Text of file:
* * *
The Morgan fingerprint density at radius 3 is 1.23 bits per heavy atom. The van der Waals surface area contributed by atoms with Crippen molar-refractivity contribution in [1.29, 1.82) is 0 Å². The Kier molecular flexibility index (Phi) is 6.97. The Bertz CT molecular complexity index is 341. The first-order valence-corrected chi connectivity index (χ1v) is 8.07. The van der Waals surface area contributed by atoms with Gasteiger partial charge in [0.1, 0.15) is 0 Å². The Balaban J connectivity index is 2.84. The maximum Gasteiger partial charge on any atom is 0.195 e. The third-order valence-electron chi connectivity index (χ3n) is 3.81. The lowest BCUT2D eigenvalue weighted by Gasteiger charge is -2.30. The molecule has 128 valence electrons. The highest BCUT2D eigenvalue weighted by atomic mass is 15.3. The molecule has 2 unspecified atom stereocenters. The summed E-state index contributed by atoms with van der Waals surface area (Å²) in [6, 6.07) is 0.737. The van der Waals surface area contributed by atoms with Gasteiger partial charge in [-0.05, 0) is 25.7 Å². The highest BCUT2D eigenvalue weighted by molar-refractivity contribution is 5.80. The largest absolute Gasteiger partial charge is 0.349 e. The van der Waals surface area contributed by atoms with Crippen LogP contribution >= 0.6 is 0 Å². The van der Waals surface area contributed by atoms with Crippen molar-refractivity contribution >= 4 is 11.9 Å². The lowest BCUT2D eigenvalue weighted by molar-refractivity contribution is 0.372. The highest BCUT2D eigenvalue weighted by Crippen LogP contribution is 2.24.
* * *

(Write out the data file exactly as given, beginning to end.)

The Morgan fingerprint density at radius 3 is 1.23 bits per heavy atom. The van der Waals surface area contributed by atoms with Crippen molar-refractivity contribution in [1.29, 1.82) is 0 Å². The Kier molecular flexibility index (Phi) is 6.97. The Bertz CT molecular complexity index is 341. The first-order valence-corrected chi connectivity index (χ1v) is 8.07. The van der Waals surface area contributed by atoms with Gasteiger partial charge in [0.1, 0.15) is 0 Å². The Balaban J connectivity index is 2.84. The maximum Gasteiger partial charge on any atom is 0.195 e. The third-order valence-electron chi connectivity index (χ3n) is 3.81. The lowest BCUT2D eigenvalue weighted by Gasteiger charge is -2.30. The molecule has 128 valence electrons. The highest BCUT2D eigenvalue weighted by atomic mass is 15.3. The molecule has 2 unspecified atom stereocenters. The summed E-state index contributed by atoms with van der Waals surface area (Å²) in [6, 6.07) is 0.737. The van der Waals surface area contributed by atoms with Gasteiger partial charge in [-0.05, 0) is 25.7 Å². The highest BCUT2D eigenvalue weighted by molar-refractivity contribution is 5.80. The largest absolute Gasteiger partial charge is 0.349 e. The van der Waals surface area contributed by atoms with Crippen LogP contribution >= 0.6 is 0 Å². The van der Waals surface area contributed by atoms with Crippen molar-refractivity contribution >= 4 is 11.9 Å². The lowest BCUT2D eigenvalue weighted by molar-refractivity contribution is 0.372. The highest BCUT2D eigenvalue weighted by Crippen LogP contribution is 2.24.